It brings me back to resilience. Everyday resilience as we arise each morning and go about our day, our lives, our business with varying degrees of success, the resilience of families, of generations, of communities and of our organizations. I am in awe. I am relieved. I am inspired. Feeling the call, as always, to perpetuate resilience, perpetuate hope. To boldly, or quietly, bring my healing gifts to the shifting shape of the world and the regeneration of its people, to evoke and invite that in others.
This is the call that invites so many of us to continue to dive deeper into the journey of personal transformation and the call, by the way, to Hosting from a Deeper Place, the Art of Hosting the Subtle, in Brazil at the end of February 2013.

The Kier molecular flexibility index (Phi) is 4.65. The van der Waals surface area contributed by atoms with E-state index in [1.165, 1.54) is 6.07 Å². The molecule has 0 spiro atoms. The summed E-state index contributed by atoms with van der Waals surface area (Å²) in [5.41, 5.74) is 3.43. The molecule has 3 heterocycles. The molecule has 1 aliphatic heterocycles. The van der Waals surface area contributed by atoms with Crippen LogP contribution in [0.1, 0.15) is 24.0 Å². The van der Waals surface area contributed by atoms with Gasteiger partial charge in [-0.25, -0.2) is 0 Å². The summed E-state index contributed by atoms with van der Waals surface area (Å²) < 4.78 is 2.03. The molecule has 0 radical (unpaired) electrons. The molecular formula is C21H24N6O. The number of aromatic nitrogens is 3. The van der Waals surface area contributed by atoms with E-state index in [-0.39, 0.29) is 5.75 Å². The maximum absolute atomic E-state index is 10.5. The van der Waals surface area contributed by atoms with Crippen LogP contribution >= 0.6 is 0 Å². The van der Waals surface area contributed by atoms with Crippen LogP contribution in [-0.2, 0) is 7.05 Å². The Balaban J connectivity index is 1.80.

“If you want to awaken all of humanity, then awaken all of yourself. If you want to eliminate the suffering in the world, then eliminate all that is dark and negative in yourself. Truly the greatest gift you have to give is that of your own self-transformation.” Lao Tzu
As we each do our own healing work, we contribute to healing in the collective consciousness. But what more becomes possible when we do this work in community – with each other? This is one of the questions I carry everywhere I go.
hello Kathy, another beautiful blogpost!
You ask: “It makes me deeply curious about how this is possible, what it takes to release the grief, to open the space for healing?” the answer is just what you did. Offer a safe space, hold the container and let people share and witness each other – it is really that simple, although more can be said about it. But that to me is the essence.